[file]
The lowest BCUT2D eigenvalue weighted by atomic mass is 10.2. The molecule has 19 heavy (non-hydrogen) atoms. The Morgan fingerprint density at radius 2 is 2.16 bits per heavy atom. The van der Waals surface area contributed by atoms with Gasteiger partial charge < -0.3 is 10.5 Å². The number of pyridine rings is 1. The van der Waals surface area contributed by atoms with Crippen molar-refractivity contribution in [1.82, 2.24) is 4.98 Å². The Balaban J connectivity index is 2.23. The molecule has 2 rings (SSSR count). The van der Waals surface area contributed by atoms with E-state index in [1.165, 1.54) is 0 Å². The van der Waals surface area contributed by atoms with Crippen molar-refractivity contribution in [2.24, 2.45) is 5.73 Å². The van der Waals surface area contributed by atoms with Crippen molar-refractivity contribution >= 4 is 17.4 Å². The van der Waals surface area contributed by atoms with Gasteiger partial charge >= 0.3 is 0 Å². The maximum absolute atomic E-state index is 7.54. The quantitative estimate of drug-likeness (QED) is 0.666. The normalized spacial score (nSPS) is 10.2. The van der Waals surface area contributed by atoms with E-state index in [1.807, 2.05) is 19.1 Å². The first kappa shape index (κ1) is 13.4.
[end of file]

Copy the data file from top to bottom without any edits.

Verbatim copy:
The lowest BCUT2D eigenvalue weighted by atomic mass is 10.2. The molecule has 19 heavy (non-hydrogen) atoms. The Morgan fingerprint density at radius 2 is 2.16 bits per heavy atom. The van der Waals surface area contributed by atoms with Gasteiger partial charge < -0.3 is 10.5 Å². The number of pyridine rings is 1. The van der Waals surface area contributed by atoms with Crippen molar-refractivity contribution in [1.82, 2.24) is 4.98 Å². The Balaban J connectivity index is 2.23. The molecule has 2 rings (SSSR count). The van der Waals surface area contributed by atoms with E-state index in [1.165, 1.54) is 0 Å². The van der Waals surface area contributed by atoms with Crippen molar-refractivity contribution in [2.24, 2.45) is 5.73 Å². The van der Waals surface area contributed by atoms with Crippen molar-refractivity contribution >= 4 is 17.4 Å². The van der Waals surface area contributed by atoms with Gasteiger partial charge >= 0.3 is 0 Å². The maximum absolute atomic E-state index is 7.54. The quantitative estimate of drug-likeness (QED) is 0.666. The normalized spacial score (nSPS) is 10.2. The van der Waals surface area contributed by atoms with E-state index in [1.807, 2.05) is 19.1 Å². The first kappa shape index (κ1) is 13.4.